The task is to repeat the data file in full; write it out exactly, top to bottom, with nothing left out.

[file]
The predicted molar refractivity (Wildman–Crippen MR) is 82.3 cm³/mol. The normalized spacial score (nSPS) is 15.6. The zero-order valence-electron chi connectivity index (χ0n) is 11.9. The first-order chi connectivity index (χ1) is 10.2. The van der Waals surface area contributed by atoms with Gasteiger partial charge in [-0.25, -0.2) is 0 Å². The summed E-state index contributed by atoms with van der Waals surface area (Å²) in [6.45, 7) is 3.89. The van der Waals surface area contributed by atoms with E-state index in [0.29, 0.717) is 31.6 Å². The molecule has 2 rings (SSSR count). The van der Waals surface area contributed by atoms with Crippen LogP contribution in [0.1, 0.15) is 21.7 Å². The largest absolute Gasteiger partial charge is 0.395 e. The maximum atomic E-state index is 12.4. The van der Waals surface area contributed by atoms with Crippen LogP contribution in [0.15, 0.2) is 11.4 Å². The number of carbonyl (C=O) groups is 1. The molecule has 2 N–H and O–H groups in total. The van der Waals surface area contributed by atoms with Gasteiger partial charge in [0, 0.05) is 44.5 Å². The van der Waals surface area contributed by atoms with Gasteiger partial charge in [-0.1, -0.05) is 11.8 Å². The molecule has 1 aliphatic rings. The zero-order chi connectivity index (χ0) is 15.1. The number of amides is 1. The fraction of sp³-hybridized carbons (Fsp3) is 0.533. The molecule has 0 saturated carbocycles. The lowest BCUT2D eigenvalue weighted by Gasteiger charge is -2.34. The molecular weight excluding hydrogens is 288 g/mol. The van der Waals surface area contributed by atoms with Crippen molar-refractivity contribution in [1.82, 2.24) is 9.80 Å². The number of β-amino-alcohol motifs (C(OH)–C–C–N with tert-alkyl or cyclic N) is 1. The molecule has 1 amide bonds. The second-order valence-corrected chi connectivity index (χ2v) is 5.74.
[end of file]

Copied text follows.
The predicted molar refractivity (Wildman–Crippen MR) is 82.3 cm³/mol. The normalized spacial score (nSPS) is 15.6. The zero-order valence-electron chi connectivity index (χ0n) is 11.9. The first-order chi connectivity index (χ1) is 10.2. The van der Waals surface area contributed by atoms with Gasteiger partial charge in [-0.25, -0.2) is 0 Å². The summed E-state index contributed by atoms with van der Waals surface area (Å²) in [6.45, 7) is 3.89. The van der Waals surface area contributed by atoms with E-state index in [0.29, 0.717) is 31.6 Å². The molecule has 2 rings (SSSR count). The van der Waals surface area contributed by atoms with Crippen LogP contribution in [0.1, 0.15) is 21.7 Å². The largest absolute Gasteiger partial charge is 0.395 e. The maximum atomic E-state index is 12.4. The van der Waals surface area contributed by atoms with Crippen LogP contribution in [0.15, 0.2) is 11.4 Å². The number of carbonyl (C=O) groups is 1. The molecule has 2 N–H and O–H groups in total. The van der Waals surface area contributed by atoms with Gasteiger partial charge in [0, 0.05) is 44.5 Å². The van der Waals surface area contributed by atoms with Gasteiger partial charge in [-0.1, -0.05) is 11.8 Å². The molecule has 1 aliphatic rings. The zero-order chi connectivity index (χ0) is 15.1. The number of amides is 1. The fraction of sp³-hybridized carbons (Fsp3) is 0.533. The molecule has 0 saturated carbocycles. The lowest BCUT2D eigenvalue weighted by Gasteiger charge is -2.34. The molecular weight excluding hydrogens is 288 g/mol. The van der Waals surface area contributed by atoms with Crippen molar-refractivity contribution in [1.82, 2.24) is 9.80 Å². The number of β-amino-alcohol motifs (C(OH)–C–C–N with tert-alkyl or cyclic N) is 1. The molecule has 1 amide bonds. The second-order valence-corrected chi connectivity index (χ2v) is 5.74.